Further back, Ulster will want big seasons from Dan Tuohy and Chris Henry. Tuohy is a great ball carrier and when on form, seems to have all the tools to be an international player. The problem is that, particularly this season, his form has been up and down. The return of Muller alongside him (and Best) should help him concentrate on his own game.

The Ulster back-row is in a bit of flux. You want your back-row to be well-balanced and to have a tackler, a carrier and a line-out merchant. Fez is all 3 really, Pedrie Wannenburg is a carrier and Chris Henry is, well … nothing, really. For Henry to continue his progression, he needs to make a shirt and a role his own. He is probably best-suited to 6, but the imposing frame of Fez is blocking him in the big games (assuming he is fit). At 8, he is behind agricultural Bok bosher Wannenburg, who might be fairly one-dimensional, but he gets across the gainline and has a happy knack of picking up tries. Which leaves 7, where Willie Falloon is a much better, albeit inconsistent, fit. Henry is in danger of being left behind, but he has potential and is a good leader – it’s a huge season for him. The afore-mentioned Falloon is a classic openside and Ulster look much better balanced with him in the side. He is a younger man and has yet to produce consistently, but if he gets form and starts, he balances the team much better. Which leaves Henry on the bench…

Pienaar and iHumph offer Ulster a balanced and exciting halfback pairing. The idea of a play-making scummie is still a bit odd here, and it gives Ulster the ability to play it either way. Pienaar’s game management and kicking is top class, and it allows the luxury of Humphreys silky skills and woollen defence at 10. Paul Marshall on the bench offers snappy service and a fast break as the game opens up. Also, look out for a fascinating battle between Paddy Jackson and James McKinney for the Young Outhalf Prospect Cup. At centre, the current incumbents are Nevin Spence and Paddy Wallace, with Luke Marshall and Darren Cave backing up. The competition should bring the best out of them all, and probably usher in Paddy Wallace’s swansong. In Cordite Villlas, we hope to see Spence in a green shirt very soon.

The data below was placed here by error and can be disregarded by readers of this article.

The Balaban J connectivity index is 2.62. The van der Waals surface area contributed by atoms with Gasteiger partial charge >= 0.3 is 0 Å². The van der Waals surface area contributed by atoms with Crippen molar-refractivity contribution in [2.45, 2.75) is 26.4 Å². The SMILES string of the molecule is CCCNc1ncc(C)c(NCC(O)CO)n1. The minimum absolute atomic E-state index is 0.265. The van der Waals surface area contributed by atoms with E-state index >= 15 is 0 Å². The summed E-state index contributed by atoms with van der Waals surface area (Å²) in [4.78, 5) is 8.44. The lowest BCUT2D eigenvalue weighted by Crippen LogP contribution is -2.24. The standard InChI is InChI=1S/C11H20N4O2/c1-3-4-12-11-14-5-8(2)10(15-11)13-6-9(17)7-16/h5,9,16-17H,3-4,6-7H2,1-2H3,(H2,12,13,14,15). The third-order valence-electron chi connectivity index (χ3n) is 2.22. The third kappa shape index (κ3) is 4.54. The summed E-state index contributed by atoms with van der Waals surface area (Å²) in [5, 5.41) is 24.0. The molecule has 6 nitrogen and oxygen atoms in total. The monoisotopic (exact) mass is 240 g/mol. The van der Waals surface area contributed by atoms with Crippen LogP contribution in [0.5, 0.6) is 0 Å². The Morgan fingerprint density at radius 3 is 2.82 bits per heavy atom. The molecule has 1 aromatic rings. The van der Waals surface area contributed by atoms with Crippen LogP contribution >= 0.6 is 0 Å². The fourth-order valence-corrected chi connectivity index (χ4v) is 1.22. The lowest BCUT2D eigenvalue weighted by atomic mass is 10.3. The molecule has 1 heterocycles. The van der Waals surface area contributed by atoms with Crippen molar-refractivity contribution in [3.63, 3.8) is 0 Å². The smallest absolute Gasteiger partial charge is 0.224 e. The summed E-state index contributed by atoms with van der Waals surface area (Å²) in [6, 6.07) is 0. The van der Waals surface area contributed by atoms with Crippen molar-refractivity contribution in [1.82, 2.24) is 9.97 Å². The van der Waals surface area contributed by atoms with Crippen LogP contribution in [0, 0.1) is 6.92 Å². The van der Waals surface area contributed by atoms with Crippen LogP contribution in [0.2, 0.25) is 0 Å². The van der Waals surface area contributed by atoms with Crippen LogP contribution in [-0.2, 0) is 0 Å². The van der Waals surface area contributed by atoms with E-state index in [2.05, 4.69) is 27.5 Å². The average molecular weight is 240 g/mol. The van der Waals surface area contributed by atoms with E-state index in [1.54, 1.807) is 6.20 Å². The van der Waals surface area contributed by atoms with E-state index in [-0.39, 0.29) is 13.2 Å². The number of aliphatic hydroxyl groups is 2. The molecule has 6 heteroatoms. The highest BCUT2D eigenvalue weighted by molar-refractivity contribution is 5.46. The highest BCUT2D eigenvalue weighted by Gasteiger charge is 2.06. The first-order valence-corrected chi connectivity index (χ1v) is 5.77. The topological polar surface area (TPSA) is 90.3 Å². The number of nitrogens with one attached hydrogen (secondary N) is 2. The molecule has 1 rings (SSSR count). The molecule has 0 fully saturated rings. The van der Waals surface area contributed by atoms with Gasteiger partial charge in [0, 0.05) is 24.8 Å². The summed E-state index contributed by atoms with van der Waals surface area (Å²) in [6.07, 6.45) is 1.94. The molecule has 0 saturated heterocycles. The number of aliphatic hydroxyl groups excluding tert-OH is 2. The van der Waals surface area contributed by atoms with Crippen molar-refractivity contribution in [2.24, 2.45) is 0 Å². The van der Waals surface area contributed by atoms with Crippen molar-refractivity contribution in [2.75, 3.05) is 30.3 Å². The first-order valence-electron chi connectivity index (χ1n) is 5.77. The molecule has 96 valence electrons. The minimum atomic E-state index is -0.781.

Out wide, it seems strange that its less than 2 years since Timmy Naguca, Mark McCrea and Clinton Shifcofske were trundling around Mount Merrion wasting good ball. Trimble and Danielli are genuinely HEC class, and youngsters Craig Gilroy and Conor Gaston will hope for lots of gametime. Adam D’Arcy is a fantastic broken field runner, but it’s all a bit pointless given he can’t actually pass the ball. Ageing Saffa boot merchant Stefan Terblanche has been brought in to cover for the unfortunate Jared Payne, and will actually contribute – Ulster do not have a safe as houses full-back a la Bob Kearney in the squad.

Ulster got an absolute stinker of a HEC draw this year – just when they needed something benign (e.g. Biarritz) to establish themselves as a quarter-final side, out popped the worst conceivable pool – Leicester and Clermont. To be fair, neither of those two would have been happy to see Ulster – Leicester have had some very bad days in Ravenhill, and Clermont, despite being among the three best sides in Europe for the last 4 years, have seen their ambitions founder on Irish soil.

Nineteen points will generally get you close to a wild card for the knock-out stages, and it’s a simple formula – 4 wins and 3 bonus points. Ulster have to let tie-breaking criteria think of themselves, and hope perhaps that Clermont do a Perpignan and get a result in Welford Road. They will aim for a double over Aironi and two other home wins. As for bonus points, the most likely scenario for getting three is two try numbers from the Italians and one losing point in Leicester – nobody gets one in the Stade Marcel Michelin (except Munster and Leinster). It’s a tall order, but Ulster played the timing of their fixtures well last year, and its an easy argument to make that now is the time to be visiting Welford Road.

At home, it’s about getting into the top 4 – only Leinster stand out in the Rabo pack, and Ulster, Munster and the bigger Welsh sides are of a similar standard. Fourth place will do, but fifth wouldn’t be a disaster if some of the younger guns get useful and productive gametime.

Verdict: Despite all the optimism Egg Chaser can muster, it’s a huge ask to get out of this pool. We think they will come mighty close though. We forecast 18 points and a finish behind Clermont. ERC tie-breakers will decide if its them or Leicester who join Munster in pursuit of the AmlinVase. At ProDirect level, they won’t get a home semi-final, but will do enough to get an away one – the lack of Irish internationals will work in their favour in February and March. Unless of course Deccie goes for revolution not evolution… Nah, playoffs it is.